A recent study directed by Professor Harald Hampel, researcher at the ICM, highlights the predictive potential for Alzheimer’s disease of a serological biomarker.
Alzheimer’s disease is the most common neurodegenerative illness and the main cause of dementia in the elderly. It is characterized by the accumulation of amyloid plaques in the brain.
This accumulation stems from a reaction between an “amyloid precursor protein” and enzymes, including β or γ-secretase, and begins several years prior to onset.
Activity of one specific molecule, β -Secretase 1 (BACE1), increases in the brain and cerebrospinal fluid of patient with mild cognitive impairment and probable Alzheimer’s disease cases. The presence of this molecule may be an interesting biomarker for detecting the illness, however research on the molecule is complicated as cerebropsinal liquid analysis required lumbar puncture, a very invasive procedure.
To circumvent this issue, researchers studied detection of BACE1 activity and changes in the blood of patients with mild cognitive impairment and probable Alzheimer’s disease cases.
The study was conducted on 75 patients with probable Alzheimer’s, 96 with mild cognitive impairment and 53 healthy control subjects. All patients received clinical monitoring of symptom evolution over the course of several years.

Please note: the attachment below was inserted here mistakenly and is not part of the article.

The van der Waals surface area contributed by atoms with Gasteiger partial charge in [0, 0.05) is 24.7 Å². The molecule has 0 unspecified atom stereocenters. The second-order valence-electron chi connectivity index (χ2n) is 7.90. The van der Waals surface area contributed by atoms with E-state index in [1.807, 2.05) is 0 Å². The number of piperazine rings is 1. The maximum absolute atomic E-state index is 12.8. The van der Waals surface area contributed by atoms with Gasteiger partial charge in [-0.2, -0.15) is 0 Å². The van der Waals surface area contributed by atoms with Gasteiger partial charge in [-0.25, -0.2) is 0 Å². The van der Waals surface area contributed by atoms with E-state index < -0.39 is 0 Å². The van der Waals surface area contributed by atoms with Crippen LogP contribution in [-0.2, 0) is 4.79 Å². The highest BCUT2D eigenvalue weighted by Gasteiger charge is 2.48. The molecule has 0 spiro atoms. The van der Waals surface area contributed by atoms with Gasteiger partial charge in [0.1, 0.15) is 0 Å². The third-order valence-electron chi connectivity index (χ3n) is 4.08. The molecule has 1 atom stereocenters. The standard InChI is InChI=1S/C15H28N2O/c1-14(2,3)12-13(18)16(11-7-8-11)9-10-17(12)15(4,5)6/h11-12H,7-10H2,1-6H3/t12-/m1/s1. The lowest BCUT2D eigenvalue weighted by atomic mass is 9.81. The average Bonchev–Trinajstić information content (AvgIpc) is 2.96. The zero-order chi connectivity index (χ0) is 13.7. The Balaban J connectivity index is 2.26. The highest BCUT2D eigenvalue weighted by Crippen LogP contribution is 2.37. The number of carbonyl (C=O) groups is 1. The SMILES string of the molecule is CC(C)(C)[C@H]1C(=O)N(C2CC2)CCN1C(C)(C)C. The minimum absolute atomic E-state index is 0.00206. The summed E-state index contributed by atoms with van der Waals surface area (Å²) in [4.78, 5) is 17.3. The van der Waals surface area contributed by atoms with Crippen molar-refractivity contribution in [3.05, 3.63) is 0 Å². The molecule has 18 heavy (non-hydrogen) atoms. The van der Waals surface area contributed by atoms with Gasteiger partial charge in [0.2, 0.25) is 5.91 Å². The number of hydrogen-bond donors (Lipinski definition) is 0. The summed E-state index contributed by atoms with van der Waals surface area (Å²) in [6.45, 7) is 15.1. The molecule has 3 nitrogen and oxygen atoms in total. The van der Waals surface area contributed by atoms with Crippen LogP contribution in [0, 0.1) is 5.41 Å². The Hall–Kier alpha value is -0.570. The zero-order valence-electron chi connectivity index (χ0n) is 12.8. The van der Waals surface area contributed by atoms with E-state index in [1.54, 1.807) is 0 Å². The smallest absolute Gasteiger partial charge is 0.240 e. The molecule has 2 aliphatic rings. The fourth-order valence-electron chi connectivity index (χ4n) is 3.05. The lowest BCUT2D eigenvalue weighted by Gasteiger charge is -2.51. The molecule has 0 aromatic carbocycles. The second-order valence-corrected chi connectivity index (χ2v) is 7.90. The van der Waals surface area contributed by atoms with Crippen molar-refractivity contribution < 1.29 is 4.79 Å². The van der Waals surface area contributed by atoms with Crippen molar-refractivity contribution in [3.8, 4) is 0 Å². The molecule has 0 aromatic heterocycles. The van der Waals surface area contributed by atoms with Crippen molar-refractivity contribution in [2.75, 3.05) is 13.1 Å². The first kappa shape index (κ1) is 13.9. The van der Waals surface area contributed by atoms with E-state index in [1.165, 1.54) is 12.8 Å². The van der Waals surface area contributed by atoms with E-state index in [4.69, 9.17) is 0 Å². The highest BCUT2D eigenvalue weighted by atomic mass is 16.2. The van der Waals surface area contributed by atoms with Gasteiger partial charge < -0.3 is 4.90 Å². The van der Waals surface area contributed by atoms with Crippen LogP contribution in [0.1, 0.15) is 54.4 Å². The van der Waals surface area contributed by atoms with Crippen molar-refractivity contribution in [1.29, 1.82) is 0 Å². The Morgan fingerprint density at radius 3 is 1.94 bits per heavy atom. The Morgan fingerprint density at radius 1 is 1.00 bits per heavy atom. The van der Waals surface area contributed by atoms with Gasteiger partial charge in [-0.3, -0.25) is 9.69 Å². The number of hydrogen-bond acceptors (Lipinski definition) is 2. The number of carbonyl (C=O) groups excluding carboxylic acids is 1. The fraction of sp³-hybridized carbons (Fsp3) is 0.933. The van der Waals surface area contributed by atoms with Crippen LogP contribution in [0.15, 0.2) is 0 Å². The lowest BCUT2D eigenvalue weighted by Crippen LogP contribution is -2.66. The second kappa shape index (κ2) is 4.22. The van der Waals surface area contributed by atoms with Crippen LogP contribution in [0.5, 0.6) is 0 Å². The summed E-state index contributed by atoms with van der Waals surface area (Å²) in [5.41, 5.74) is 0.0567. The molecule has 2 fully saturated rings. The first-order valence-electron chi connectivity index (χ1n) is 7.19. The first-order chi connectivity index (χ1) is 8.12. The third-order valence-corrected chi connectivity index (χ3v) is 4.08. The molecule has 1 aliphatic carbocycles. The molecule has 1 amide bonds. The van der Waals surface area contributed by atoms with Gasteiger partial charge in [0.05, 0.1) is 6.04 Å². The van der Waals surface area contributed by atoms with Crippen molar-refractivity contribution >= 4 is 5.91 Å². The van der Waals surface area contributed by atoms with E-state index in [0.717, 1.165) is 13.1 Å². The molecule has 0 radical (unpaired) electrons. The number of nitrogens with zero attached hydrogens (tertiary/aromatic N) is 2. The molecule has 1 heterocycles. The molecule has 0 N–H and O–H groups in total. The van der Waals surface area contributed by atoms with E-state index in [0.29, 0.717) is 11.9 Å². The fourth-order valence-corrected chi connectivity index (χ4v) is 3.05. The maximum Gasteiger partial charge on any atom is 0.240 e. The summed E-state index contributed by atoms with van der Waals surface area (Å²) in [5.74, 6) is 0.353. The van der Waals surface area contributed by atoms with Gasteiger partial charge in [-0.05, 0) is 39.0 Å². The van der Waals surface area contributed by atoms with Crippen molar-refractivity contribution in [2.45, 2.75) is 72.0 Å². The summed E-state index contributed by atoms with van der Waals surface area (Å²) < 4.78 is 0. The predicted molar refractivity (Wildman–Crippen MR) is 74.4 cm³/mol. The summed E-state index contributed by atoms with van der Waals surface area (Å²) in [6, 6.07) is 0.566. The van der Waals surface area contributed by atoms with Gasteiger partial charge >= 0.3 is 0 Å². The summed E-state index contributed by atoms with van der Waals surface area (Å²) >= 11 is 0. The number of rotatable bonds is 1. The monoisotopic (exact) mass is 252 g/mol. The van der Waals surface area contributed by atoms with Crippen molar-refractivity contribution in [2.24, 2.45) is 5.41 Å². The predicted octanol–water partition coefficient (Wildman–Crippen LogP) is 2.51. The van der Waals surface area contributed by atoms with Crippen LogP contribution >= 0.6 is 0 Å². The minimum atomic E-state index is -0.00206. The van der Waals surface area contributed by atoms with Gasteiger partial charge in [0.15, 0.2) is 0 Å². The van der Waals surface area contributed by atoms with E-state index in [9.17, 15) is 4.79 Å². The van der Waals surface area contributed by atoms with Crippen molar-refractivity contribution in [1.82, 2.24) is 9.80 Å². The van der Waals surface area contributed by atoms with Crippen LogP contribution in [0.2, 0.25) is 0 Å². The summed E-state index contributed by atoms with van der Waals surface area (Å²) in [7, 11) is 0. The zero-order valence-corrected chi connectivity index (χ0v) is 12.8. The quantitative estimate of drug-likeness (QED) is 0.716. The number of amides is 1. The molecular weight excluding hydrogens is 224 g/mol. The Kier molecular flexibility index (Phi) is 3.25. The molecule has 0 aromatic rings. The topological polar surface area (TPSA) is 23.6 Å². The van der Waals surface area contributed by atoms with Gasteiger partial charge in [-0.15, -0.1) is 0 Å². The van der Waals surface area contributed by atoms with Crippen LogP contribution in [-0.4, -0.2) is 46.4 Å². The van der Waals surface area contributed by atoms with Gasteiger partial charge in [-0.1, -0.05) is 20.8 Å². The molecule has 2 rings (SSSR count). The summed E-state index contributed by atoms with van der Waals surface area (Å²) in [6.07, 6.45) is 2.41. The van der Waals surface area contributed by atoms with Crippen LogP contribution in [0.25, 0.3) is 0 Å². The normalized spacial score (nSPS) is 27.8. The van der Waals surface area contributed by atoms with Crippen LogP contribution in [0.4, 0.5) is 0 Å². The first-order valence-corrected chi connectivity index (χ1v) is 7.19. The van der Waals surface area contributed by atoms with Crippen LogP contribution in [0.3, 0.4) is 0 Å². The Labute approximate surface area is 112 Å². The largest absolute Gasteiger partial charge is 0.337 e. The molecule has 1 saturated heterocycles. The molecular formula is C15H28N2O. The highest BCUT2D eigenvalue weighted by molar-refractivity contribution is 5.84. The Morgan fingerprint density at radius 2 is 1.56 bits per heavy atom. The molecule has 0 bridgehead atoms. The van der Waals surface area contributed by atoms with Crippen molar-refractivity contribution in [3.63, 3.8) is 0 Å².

Results show a significant increase in BACE1 plasmatic activity in patients with mild cognitive impairment (+53%) and in probable Alzheimer’s disease patients (+69%) compared to healthy subjects. Additionally, patients with “mild cognitive impairment” that evolved into “probable Alzheimer’s disease” during clinical monitoring show higher BACE1 activity than patients with stable “mild cognitive impairment” as well as patient’s with Alzheimer’s disease.
Overall, the results support the use of BACE1 plasmatic activity measures as a biomarker in individuals with mild cognitive impairment and probable Alzheimer’s disease. There are many advantages to the test as it is available with a simple blood test, meaning it is quick, easy to implement, cheap and non-invasive. This may represent a promising diagnostic marker for patients at risk of developing Alzheimer’s disease.
Source : Increased Plasma Beta-Secretase 1 May Predict Conversion to Alzheimer’s Disease Dementia in Individuals With Mild Cognitive Impairment. Shen Y, Wang H, Sun Q, Yao H, Keegan AP, Mullan M, Wilson J, Lista S, Leyhe T, Laske C, Rujescu D, Levey A, Wallin A, Blennow K, Li R, Hampel H. Biol Psychiatry. 2017 Mar 27. pii: S0006-3223(17)30098-7. doi: 10.1016/j.biopsych.2017.02.007.